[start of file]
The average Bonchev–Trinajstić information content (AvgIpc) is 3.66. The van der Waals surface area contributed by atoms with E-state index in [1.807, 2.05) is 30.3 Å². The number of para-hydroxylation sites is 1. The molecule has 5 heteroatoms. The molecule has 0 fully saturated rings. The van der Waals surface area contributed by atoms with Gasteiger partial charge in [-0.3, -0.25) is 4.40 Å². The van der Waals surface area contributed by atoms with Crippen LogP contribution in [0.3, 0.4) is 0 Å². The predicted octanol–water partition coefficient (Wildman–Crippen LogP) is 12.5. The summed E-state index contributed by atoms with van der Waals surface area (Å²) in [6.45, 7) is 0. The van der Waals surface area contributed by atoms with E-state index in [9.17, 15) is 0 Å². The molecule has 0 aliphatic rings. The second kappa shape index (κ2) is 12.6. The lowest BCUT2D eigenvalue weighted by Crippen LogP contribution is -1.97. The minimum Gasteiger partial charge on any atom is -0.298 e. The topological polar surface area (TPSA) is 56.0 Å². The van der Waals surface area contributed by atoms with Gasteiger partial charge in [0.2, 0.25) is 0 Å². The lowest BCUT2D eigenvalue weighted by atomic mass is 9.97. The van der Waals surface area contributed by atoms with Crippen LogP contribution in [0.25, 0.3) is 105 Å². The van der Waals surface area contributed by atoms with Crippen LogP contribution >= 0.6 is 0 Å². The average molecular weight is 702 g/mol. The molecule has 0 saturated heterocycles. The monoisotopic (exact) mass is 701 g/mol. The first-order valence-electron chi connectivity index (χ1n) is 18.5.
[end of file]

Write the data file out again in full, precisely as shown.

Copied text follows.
The average Bonchev–Trinajstić information content (AvgIpc) is 3.66. The van der Waals surface area contributed by atoms with E-state index in [1.807, 2.05) is 30.3 Å². The number of para-hydroxylation sites is 1. The molecule has 5 heteroatoms. The molecule has 0 fully saturated rings. The van der Waals surface area contributed by atoms with Gasteiger partial charge in [-0.3, -0.25) is 4.40 Å². The van der Waals surface area contributed by atoms with Crippen LogP contribution in [0.3, 0.4) is 0 Å². The predicted octanol–water partition coefficient (Wildman–Crippen LogP) is 12.5. The summed E-state index contributed by atoms with van der Waals surface area (Å²) in [6.45, 7) is 0. The van der Waals surface area contributed by atoms with E-state index in [9.17, 15) is 0 Å². The molecule has 0 aliphatic rings. The second kappa shape index (κ2) is 12.6. The lowest BCUT2D eigenvalue weighted by Crippen LogP contribution is -1.97. The minimum Gasteiger partial charge on any atom is -0.298 e. The topological polar surface area (TPSA) is 56.0 Å². The van der Waals surface area contributed by atoms with Gasteiger partial charge in [0.2, 0.25) is 0 Å². The lowest BCUT2D eigenvalue weighted by atomic mass is 9.97. The van der Waals surface area contributed by atoms with Crippen LogP contribution in [0.25, 0.3) is 105 Å². The van der Waals surface area contributed by atoms with Crippen LogP contribution >= 0.6 is 0 Å². The average molecular weight is 702 g/mol. The molecule has 0 saturated heterocycles. The monoisotopic (exact) mass is 701 g/mol. The first-order valence-electron chi connectivity index (χ1n) is 18.5.